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Miller v. Taylor

United States District Court, D. Alaska

January 11, 2016

RICHARD I. MILLER, Plaintiff,
v.
Commissioner RONALD TAYLOR, Director GARLAND ARMSTRONG ret., Superintendent ROBERT HIBPSHMAN, Asst. Superintendent SHANNON MCCLOUD, & Security Sgt. DAVID CLEVELAND, individually and in their capacities as employees of the Department of Corrections Defendants.

ORDER GRANTING SUMMARY JUDGMENT IN PART

RALPH R. BEISTLINE UNITED STATES DISTRICT JUDGE

Richard Miller, representing himself, has filed a Prisoner’s Civil Rights Complaint under 42 U.S.C. § 1983. Docket 1-1. This matter was removed from the Alaska Superior Court in Kenai. Docket 1. The Assistant Attorney General, representing all Defendants, has filed an Answer and a Motion for Summary Judgment. Docket nos. 15 & 67. The Court has reviewed the Motion, as well as Miller’s response and the Defendants’ Reply. Docket nos. 80 & 81.

A. Facts

The facts in this matter are generally undisputed. Defendant was an inmate at Wildwood Pre-trial Facility in Kenai, Alaska, in early April 2008. Miller contends that his constitutional rights were violated when his phone calls with his attorney were recorded by Sergeant David Cleveland pursuant to Cleveland’s duties as a Correctional Officer. While notice was provided and Department policy required monitoring inmate phone calls, it is undisputed that attorney phone calls should not have been monitored or recorded. Nevertheless, several phone calls between Miller and his attorney were recorded. Docket 67 at 3-5. Sergeant Cleveland states that, once informed of the mistake, he took steps to block recording of future calls from the attorney’s phone number. Id. at 5. There is no allegation, however, that the attorney-client phone calls which were recorded played any role in Plaintiff’s ultimate conviction for child pornography and evidence tampering, and it is unclear what damages, if any, Plaintiff suffered as a result of the recordings. Miller brings a number of constitutional and state claims against State Department of Corrections employees, and requests declaratory relief and compensatory and punitive damages. Docket 1-1 at 10-15.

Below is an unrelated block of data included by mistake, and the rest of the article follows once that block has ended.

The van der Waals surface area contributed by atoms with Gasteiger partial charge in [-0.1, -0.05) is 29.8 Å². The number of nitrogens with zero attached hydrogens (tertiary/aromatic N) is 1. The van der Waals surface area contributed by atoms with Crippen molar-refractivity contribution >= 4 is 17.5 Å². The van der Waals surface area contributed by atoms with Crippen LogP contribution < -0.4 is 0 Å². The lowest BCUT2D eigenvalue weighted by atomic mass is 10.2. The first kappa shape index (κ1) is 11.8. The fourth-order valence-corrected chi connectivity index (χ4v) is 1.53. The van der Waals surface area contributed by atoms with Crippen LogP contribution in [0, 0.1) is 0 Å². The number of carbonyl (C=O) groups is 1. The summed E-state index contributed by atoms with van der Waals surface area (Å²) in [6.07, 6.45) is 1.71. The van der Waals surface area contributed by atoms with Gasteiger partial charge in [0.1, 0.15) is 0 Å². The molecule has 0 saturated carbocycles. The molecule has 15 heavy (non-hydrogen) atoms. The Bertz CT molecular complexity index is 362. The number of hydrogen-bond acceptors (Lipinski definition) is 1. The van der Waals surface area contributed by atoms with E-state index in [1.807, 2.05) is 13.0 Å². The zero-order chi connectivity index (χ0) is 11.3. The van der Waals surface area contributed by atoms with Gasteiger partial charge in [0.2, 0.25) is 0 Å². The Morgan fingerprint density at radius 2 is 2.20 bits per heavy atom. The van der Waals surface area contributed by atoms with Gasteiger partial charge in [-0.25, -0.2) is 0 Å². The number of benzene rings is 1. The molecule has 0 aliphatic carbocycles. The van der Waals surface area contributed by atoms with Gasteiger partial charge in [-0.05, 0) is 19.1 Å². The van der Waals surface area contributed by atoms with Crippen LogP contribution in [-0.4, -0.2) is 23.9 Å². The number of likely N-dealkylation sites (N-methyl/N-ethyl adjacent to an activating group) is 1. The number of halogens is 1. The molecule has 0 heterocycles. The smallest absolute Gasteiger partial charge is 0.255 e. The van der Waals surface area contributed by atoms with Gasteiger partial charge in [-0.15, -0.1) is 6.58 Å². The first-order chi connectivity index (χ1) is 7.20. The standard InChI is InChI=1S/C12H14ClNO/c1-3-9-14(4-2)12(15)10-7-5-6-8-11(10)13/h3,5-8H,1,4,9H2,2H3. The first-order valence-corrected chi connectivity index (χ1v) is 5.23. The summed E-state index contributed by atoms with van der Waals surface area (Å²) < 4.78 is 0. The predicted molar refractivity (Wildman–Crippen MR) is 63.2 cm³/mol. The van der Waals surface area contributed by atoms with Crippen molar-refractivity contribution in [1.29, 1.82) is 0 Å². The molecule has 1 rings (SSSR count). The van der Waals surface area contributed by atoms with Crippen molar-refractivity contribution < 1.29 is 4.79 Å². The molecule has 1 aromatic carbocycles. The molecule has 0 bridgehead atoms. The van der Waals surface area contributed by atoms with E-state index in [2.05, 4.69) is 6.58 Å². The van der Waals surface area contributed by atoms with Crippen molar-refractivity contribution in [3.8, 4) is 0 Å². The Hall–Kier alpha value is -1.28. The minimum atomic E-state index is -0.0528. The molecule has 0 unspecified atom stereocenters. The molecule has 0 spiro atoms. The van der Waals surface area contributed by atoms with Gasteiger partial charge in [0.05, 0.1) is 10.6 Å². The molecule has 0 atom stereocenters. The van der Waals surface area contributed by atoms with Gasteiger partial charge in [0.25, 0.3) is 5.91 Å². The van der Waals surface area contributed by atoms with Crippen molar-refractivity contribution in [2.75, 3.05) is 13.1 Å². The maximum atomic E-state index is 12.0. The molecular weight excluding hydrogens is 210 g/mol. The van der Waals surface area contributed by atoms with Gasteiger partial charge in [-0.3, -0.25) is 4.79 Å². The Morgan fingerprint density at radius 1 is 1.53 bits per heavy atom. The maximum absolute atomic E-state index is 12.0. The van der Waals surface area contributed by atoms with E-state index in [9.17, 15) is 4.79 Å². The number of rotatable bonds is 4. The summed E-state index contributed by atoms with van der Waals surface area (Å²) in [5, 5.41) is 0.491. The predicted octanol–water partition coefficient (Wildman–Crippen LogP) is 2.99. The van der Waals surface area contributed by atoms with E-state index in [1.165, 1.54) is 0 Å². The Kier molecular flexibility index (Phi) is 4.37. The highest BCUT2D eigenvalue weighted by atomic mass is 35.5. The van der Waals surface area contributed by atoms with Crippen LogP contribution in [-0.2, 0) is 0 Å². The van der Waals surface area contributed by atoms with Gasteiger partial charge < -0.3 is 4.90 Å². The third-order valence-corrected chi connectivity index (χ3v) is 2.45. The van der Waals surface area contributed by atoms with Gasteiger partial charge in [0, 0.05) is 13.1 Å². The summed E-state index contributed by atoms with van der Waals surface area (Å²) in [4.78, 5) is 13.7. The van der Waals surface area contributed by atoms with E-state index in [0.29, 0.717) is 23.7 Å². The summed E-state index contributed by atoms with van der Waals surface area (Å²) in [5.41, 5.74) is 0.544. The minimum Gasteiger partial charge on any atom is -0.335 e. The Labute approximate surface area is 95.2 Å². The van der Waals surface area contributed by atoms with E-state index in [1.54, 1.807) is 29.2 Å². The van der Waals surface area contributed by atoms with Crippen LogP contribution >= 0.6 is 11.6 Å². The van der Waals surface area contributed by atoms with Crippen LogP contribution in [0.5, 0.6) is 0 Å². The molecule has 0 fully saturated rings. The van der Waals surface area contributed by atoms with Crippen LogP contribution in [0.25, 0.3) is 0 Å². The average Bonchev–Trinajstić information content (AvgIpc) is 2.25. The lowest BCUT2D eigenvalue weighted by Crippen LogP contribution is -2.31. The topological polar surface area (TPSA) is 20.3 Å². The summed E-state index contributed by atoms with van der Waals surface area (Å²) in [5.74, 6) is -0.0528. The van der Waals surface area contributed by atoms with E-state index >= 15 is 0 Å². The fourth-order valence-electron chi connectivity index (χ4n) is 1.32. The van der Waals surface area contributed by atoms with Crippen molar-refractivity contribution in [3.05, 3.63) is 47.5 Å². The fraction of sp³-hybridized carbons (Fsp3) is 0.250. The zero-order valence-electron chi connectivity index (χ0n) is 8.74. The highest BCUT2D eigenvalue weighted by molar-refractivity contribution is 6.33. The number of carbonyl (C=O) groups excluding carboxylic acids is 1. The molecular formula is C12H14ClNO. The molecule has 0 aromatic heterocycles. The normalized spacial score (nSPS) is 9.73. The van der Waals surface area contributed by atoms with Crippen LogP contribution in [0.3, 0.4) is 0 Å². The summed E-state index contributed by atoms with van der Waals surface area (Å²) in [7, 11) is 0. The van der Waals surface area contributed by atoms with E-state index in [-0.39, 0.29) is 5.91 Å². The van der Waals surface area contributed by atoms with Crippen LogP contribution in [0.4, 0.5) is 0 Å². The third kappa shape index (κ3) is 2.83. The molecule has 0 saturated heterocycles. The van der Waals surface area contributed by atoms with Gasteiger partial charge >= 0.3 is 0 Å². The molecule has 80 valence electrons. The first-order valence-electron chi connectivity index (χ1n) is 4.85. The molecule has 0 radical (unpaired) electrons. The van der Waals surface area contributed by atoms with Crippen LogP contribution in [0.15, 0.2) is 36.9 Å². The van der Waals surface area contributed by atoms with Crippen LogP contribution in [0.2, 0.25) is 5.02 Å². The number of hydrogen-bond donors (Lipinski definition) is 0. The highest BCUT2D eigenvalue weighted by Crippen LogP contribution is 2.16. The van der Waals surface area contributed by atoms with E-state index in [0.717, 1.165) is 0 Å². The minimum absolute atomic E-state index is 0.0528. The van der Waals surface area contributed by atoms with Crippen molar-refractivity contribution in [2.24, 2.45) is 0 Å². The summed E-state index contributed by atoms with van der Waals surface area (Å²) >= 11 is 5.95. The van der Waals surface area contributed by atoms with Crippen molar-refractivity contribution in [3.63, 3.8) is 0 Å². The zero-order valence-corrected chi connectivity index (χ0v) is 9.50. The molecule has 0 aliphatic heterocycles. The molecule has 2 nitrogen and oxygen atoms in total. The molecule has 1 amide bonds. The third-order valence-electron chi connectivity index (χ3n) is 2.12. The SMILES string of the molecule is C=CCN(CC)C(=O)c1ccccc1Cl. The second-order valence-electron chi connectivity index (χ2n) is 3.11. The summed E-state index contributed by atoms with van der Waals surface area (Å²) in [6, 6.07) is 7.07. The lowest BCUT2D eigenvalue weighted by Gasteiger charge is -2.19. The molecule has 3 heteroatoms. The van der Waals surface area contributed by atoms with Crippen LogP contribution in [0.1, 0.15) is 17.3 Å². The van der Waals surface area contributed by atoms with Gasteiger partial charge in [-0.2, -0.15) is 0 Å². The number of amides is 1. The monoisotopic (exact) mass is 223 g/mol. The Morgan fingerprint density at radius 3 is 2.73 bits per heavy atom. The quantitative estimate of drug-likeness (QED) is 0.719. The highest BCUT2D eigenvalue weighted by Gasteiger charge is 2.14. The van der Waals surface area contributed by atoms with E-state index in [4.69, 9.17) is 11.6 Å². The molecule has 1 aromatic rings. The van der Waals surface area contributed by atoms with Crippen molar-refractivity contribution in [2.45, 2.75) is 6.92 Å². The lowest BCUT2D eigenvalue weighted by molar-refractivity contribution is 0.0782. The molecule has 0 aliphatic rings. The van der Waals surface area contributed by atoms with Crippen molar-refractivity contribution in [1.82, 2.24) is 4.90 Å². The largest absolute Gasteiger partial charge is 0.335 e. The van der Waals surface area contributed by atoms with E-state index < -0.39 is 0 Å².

B. Standard of Review

Summary judgment is appropriate when the pleadings, depositions, answers to interrogatories, and admissions on file, together with affidavits, if any, show there is no genuine issue as to any material fact and that the moving party is entitled to judgment as a matter of law.[1] The moving party bears the initial burden of proof for showing that no fact is in dispute.[2] If the moving party meets that burden, then it falls upon the non-moving party to refute with facts that would indicate a genuine issue of fact for trial.[3] Summary judgment is appropriate if the facts and allegations presented by a party are merely colorable, or are not significantly probative.[4] The Court is mindful that it must liberally construe a self-represented plaintiff’s pleadings and give the plaintiff the benefit of the doubt.[5]

C. Lack of Personal Participation

As a preliminary matter, Plaintiff does not allege personal participation by Hibpshman, McCloud or the Commissioner. None of these defendants were involved in the recording of Miller’s phone calls.

Liability under section 1983 arises only upon a showing of personal participation by the defendant. Fayle v. Stapley, 607 F.2d 858, 862 (9th Cir.1979). A supervisor is only liable for constitutional violations of his subordinates if the supervisor participated in or directed the violations, or knew of the violations and failed to act to prevent them. There is no respondeat superior liability under section 1983. Ybarra v. Reno Thunderbird Mobile Home Village, 723 F.2d 675, 680-81 (9th Cir.1984).[6]

The lack of allegation of facts which show personal participation in an alleged civil rights violation warrants dismissal of Hibpshman, McCloud and Taylor. Accordingly, Sgt. Cleveland is the only remaining Defendant.

D. Challenging State Court Conviction

This Court is not a court of appeals for final state court decisions. The majority of Miller’s Opposition (Docket 80) is devoted to arguing against the validity of his convictions for possession of child pornography and tampering with evidence. Miller attaches a number of letters proclaiming his innocence. This Court may not decide “cases brought by state-court losers complaining of injuries caused by state-court judgments rendered before the district court proceedings commenced and inviting district court review and rejection of those judgments.”[7]

Moreover, Heck v. Humphrey bars section 1983 claims challenging a conviction or sentence, unless the conviction or sentence has been reversed. To the extent Miller may be challenging the fact or duration of his confinement, he may not do this through a civil rights action, unless and until his conviction has been reversed.[8] In Heck v. Humphrey, the Supreme Court explained:

[A] ยง 1983 plaintiff must prove that the conviction or sentence has been reversed on direct appeal, expunged by executive order, declared invalid by a state tribunal authorized to make such determination, or called into question by a ...

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